What is a Therapeutic Boarding School?
Residential private schools used to be called “boarding” schools but are now simply called private schools. Parents often send their children to private schools that include faith and/or cultural beliefs in their curriculum. Although a therapeutic boarding school is also a type of private school, it is specifically designed to help troubled kids with psychological, emotional and developmental learning issues.
Children attending therapeutic boarding schools remain at school 24/7 instead of returning home each day. Unlike private or public schools where one teacher typically has a class size of 20 to 30 students, the student/teacher ratio at therapeutic boarding schools is much lower, usually one teacher for every five to 10 students. In addition, these schools provide psychological counseling, holistic activities, regular health screenings and many other services that effectively address the needs of at-risk youth.
Teens attending a therapeutic boarding school frequently have one or more of the following behavioral and emotional problems:
- Asperger’s Syndrome
- Oppositional Defiant Disorder (ODD)
- Learning disabilities
- Bipolar disorder
- Substance abuse disorder
Following a complete evaluation of a child entering a therapeutic school, educators will develop a study program unique to that child. For example, if 14 year old Mary has more difficulty with mathematics than English, her program may include a more intense focus on math subjects. A child’s academic program is then regularly reviewed by teachers and adjusted according to how well the child is progressing.
What is the Difference Between Residential Treatment Centers and Therapeutic Boarding Schools?
A residential treatment center (RTC) for troubled teens emphasizes psychological therapy and counseling over academics. They also offer shorter stays for teens, usually six months or less, and have a smaller number of kids living at the center during treatment.
While therapeutic boarding schools offer 24/7 supervision, a Residential Treatment Center offers around-the-clock clinical care. The clinical team is often a combination of a physician or physician’s assistant 24 hours a day and nurses. The clinical team is usually composed of a psychiatrist, psychologist, therapist, and on-call physicians. An RTC is ready to provide medical or psychological care as needed and is stricter since kids at RTCs are likely to have substance abuse issues, mental health issues, comorbidities and conduct disorders or have attempted to harm themselves or are suffering from teen trauma or PTSD. Residential treatment centers are medical facilities, they accept most health insurance plans to help pay for a teen’s treatment.
Therapeutic boarding schools emphasize academics but also actively incorporate behavioral and psychological therapies in a child’s school program. Kids attending a TBS also remain longer at the school (usually at least one year) and live in a less restrictive environment. Unlike residential treatment centers, however, therapeutic boarding schools are staffed by educators and counselors, usually working with local therapists who care for the students. Still, these schools focus on academics and behaviors and do not accept a parent’s health insurance.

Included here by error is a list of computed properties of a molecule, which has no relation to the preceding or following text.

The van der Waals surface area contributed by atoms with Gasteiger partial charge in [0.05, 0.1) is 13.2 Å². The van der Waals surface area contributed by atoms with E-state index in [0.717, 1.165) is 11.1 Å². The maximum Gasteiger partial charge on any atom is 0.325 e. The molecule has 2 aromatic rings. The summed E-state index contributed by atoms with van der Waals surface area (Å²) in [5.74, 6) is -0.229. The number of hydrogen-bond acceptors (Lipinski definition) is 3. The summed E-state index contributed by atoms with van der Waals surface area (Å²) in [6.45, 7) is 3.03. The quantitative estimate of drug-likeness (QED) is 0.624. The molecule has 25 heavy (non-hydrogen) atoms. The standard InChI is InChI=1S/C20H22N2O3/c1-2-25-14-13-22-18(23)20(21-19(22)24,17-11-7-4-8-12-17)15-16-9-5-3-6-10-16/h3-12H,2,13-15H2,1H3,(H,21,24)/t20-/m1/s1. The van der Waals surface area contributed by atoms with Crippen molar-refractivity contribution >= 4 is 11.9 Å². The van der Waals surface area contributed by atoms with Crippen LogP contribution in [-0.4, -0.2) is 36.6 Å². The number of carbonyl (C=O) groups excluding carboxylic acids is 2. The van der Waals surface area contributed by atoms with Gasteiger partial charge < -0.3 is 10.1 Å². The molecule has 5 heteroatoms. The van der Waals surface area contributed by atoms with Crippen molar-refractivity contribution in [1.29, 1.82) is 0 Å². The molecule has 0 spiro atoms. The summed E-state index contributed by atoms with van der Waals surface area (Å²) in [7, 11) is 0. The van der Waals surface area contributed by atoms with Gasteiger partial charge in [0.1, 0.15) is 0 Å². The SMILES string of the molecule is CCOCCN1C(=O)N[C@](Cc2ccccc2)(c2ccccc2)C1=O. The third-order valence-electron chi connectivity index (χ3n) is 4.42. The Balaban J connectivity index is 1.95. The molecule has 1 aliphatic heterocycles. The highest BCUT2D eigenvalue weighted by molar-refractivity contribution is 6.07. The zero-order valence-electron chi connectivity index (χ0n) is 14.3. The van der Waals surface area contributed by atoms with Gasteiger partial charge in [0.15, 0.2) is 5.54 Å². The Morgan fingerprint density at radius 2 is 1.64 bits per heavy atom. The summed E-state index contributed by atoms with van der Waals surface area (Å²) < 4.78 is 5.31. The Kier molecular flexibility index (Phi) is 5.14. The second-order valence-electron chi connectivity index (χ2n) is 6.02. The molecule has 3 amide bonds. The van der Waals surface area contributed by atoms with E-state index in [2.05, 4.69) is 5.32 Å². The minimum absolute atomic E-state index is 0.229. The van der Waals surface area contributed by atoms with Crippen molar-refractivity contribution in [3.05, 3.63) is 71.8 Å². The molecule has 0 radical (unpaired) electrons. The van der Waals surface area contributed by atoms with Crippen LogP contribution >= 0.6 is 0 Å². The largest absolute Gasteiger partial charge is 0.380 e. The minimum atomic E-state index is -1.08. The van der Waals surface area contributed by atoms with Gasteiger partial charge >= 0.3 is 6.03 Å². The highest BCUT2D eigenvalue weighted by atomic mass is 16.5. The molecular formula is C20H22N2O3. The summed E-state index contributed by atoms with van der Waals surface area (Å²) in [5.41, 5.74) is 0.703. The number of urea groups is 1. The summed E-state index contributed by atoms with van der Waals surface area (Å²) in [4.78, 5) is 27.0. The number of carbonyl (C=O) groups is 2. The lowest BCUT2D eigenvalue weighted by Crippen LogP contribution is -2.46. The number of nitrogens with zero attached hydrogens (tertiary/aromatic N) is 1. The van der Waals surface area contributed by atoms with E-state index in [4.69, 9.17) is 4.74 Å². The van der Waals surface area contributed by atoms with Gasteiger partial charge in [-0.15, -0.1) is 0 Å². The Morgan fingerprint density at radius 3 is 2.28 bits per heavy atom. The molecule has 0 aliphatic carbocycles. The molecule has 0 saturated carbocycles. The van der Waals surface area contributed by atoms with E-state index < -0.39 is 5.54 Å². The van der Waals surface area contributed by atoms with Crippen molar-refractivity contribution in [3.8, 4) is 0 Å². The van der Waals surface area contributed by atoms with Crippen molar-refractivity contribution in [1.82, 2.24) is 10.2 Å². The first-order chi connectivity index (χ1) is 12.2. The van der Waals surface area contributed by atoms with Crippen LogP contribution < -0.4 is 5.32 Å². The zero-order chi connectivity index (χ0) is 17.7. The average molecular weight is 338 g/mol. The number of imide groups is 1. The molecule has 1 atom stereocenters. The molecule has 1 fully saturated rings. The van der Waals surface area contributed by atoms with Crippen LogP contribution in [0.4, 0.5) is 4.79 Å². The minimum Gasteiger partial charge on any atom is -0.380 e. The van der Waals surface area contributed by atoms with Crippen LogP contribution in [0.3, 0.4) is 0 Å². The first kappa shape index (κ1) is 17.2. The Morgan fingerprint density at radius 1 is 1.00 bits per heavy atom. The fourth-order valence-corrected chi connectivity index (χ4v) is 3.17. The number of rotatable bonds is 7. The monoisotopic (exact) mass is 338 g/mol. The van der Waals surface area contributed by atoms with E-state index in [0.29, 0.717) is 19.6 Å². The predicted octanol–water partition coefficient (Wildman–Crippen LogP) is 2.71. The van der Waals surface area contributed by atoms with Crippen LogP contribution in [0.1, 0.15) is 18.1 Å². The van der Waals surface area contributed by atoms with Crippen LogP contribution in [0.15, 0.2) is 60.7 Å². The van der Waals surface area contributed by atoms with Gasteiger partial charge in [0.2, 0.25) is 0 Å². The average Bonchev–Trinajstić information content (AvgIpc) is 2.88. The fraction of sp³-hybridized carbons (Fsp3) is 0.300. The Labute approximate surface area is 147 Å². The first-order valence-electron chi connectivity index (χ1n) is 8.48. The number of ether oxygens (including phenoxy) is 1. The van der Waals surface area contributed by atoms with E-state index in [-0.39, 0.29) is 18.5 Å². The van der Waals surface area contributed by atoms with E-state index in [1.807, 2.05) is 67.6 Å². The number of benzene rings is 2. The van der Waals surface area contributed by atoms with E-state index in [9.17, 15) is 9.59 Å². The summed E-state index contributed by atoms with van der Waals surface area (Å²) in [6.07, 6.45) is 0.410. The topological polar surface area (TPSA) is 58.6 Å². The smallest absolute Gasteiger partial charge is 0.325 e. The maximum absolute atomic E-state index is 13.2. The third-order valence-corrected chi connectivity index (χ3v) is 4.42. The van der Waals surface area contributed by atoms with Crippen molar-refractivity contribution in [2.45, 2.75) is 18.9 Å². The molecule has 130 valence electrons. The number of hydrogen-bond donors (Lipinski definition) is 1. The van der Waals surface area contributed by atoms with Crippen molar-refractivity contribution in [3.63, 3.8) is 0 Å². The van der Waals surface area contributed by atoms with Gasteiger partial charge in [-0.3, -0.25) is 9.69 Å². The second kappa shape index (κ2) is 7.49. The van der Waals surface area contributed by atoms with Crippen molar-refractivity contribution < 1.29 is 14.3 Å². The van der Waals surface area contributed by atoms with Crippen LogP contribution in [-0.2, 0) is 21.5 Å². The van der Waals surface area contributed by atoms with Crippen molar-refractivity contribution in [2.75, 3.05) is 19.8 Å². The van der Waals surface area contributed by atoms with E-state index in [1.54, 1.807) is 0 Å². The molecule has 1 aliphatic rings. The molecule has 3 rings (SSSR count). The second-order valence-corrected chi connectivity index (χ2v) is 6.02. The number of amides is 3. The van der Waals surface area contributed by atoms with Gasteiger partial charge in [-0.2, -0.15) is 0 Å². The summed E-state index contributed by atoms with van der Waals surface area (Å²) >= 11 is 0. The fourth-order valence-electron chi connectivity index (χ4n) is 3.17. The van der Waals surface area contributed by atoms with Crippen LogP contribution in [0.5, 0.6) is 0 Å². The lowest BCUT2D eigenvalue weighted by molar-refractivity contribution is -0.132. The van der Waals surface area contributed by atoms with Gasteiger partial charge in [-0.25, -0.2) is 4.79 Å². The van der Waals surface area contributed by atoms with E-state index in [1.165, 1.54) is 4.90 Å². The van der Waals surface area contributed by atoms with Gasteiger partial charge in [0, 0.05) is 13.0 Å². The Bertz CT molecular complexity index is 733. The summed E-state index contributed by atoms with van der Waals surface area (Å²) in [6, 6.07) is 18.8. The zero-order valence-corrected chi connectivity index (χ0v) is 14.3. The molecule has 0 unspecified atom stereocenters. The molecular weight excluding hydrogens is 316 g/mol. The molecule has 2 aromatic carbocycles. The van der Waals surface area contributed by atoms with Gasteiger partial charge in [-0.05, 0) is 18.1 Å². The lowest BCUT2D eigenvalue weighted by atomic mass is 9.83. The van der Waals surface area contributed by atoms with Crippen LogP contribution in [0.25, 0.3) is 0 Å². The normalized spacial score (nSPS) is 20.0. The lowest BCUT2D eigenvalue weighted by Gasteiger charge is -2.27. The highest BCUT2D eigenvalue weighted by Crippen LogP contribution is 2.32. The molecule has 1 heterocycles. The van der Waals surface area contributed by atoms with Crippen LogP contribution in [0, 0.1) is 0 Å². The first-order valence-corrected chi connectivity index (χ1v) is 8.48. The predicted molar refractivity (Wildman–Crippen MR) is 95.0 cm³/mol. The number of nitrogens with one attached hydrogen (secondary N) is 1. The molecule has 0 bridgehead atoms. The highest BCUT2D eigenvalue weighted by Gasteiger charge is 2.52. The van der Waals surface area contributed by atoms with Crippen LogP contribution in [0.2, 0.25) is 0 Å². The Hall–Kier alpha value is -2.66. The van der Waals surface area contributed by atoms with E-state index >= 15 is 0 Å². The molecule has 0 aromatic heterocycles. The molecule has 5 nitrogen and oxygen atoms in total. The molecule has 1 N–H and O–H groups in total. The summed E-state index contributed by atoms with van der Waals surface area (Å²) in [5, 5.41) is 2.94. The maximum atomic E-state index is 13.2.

Deciding whether your child will go to a residential treatment center or a therapeutic boarding school should involve input from your child’s therapist, school counselors and other mental health professionals. Generally, kids attending a Therapeutic Boarding School have less complex mental health issues and need specialized help to achieve an academic level comparable with their age group. Moreover, they tend to benefit from living in a more stable, structured environment.
Teens in a residential treatment program often have complex psychological and emotional issues that require intensive counseling. Many need medication assisted treatment (MAT) and extra mental health support for dealing with trauma in their lives. Academic classes are provided for kids in residential treatment to keep them up-to-date with peers in school.
Accreditations for Therapeutic Boarding Schools
Accreditation given to therapeutic boarding schools can be awarded by an academic accreditation organization such as the National Independent Private Schools Association or the New England Association of Schools and Colleges.The nonprofit body called the National Association of Therapeutic Schools and Programs (NATSAP) is the primary resource for parents searching for a therapeutic boarding school. Created over 25 years ago, the NATSAP offers voluntary membership options for individuals overseeing wilderness therapy programs, residential treatment programs and therapeutic schools.
To be a member of NATSAP, the school or center must have one of two credentials. They must be licensed by the appropriate agency operating in their state that is authorized to monitor standards of therapeutic schools and/or residential treatment centers for troubled youths. Or, they must be accredited by a recognized youth behavioral health accreditation organization that provides oversight of therapeutic services by a qualified mental health clinician.
Accreditation for Residential Treatment Center
Residential treatment facilities invest in seeking accreditation. Accreditation is a process that needs to be renewed by national and state-recognized accreditation organizations. To receive accreditation, residential treatment centers must complete an evaluation and demonstrate quality, safety, high therapeutic standards, appropriate treatment areas, and therapeutic practices.
Moreover, the clinical staff must be licensed. These facilities must renew their accreditations every one to three years. An advantage of accreditation is that third-party payers like insurance companies only reimburse claims from accredited facilities.
What Kind of Programs are Offered By Accredited Therapeutic Boarding Schools?